Zumba

In the spirit of Nathan’s fireworks comparison, I have notes from Zumba. Zumba is a dance form that a lot of health clubs have been teaching for a while, and I attended my fifth or sixth lesson today (in Virginia, far from home).

I promise that this will be at least partly relevant!

I’ve gone to three different kinds of Zumba lessons. One is by local Russian ladies. They have incredible belly dancing moves. Lots of guys attend these classes…it’s worth it just to watch the teacher dance! I would compare the Russian-teacher classes to being in a traditional language class; any beginners marvel at the teachers’ skills, but don’t necessarily pick up steps unless they’re already skilled in other dance forms.

The next type of teacher uses fun music, and is skilled herself; she tells everyone not to worry if they aren’t up to speed, because it will just take some time. “Keep coming back to the class, and you’ll get it.” This kind of class seems to me to be like an immersion class; eventually you’ll probably pick up some dance moves, because it’s so much fun you’ll sway along with everyone else.

Finally, there are the teachers who break down the chorus so that even a beginner can follow the basic moves. At the same time, those teachers tell the advanced students how to crank up the steps. The chorus breakdown reminds me of an embedded reading; it’s simple for the beginners, and they can all “get it.” The “crank it up” part is like Carol’s “impress me” vocabulary on the board. And the way that those teachers point in the direction of the next few steps is like any good TPRS teacher, scaffolding the steps for the beginners to hang on, while the advanced folks put in their own shimmies.

This morning, I had the “immersion” Zumba teacher. I had a whole lot of fun laughing at myself. I heard some great music and saw some amazing moves by other students, but I did find myself wishing for a little more support. Like a kid who has had a TPRS teacher (or a teacher who has had Laurie as a coach!), I have had great Zumba instruction, so I know I can do this. I’ll be back. If I hadn’t had that kind of support, I would probably figure this just isn’t for me. I am inspired again to show kids from the first day of school onward that they can do this.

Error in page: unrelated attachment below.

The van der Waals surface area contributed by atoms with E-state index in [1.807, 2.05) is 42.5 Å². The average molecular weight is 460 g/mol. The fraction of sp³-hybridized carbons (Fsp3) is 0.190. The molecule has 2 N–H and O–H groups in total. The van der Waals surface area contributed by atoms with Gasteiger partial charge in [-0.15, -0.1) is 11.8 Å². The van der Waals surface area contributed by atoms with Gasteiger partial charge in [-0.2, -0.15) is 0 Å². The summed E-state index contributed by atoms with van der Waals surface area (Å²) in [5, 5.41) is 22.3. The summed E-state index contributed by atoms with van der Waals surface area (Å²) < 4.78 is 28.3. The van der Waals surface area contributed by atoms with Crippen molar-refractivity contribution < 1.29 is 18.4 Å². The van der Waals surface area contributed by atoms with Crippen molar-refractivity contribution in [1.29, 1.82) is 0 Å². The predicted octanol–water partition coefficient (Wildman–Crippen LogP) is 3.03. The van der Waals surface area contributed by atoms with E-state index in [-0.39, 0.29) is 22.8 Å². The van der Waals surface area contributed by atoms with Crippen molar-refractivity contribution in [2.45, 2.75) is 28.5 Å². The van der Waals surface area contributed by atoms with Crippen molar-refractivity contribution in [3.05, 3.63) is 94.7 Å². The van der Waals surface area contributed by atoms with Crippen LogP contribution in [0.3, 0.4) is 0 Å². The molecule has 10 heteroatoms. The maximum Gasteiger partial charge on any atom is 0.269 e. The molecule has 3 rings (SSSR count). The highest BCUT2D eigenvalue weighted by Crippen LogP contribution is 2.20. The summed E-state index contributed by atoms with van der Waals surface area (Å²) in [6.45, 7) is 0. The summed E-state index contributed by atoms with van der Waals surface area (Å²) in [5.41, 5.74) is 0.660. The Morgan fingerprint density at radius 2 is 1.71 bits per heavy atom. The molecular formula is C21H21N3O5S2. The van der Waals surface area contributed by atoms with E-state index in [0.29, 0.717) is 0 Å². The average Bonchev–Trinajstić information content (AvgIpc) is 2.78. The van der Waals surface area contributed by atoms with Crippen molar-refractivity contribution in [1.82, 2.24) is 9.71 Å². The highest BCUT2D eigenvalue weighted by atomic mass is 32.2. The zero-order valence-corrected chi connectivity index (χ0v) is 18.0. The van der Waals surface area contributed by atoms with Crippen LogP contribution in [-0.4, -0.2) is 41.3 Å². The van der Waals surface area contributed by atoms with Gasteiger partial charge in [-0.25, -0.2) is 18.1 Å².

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4 responses to “Zumba

  1. Haha, I definitely tried Zumba a few times and figured I was just bad at it! Think I had that traditional teacher!

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  2. LOL I think maybe this is one of those cooperative thingies….I’ll teach the “moves” if you teach the steps Michele!! ;o)

    with love,
    Laurie

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  3. My friends would be amazed to hear that I went to a yoga class yesterday. Once again, I couldn’t help thinking about how all teaching principles are the same across disciplines. This teacher repeated a new mantra for me: “It isn’t the destination, it’s the journey.” She kept remarking that it took her 15 years to be able to do one move, or seven to do another, and she said that the “crow” pose scares her even now. These remarks made me secure that my inability to do almost anything was going to be forgiven. She made me feel like trying just a little harder. If I can make my own students relax on their language journey, expecting that they will meet interesting people along the way even when facing occasional travel obstacles, it will mean success.

    I’m in the Richmond airport (free Internet, whoo hoo!), trying to get myself to focus on some lesson plans I owe around music and maybe to think about the two inservice presentations I volunteered for.

    I’m not taking the new job, Laurie! Your advice was sound.

    Now…work!! I won’t be doing another post until I’ve at least drafted the next lesson plan.

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  4. What a great reminder to intentionally remember to stand in my students’ shoes and attempt to experience class from their point of view, to take time to check in with them frequently (especially with those quiet, non-advocating types)–noticing their eyes, their body language, their comprehension, and to slow down my agenda and really “BE” with them in their process! Thanks, Michelle.

    I wish I’d been at Laurie’s and your reading workshop. I love Laurie’s description of how slowly you had to go to get comprehension and how all any student really wants is to UNDERSTAND what is going on.

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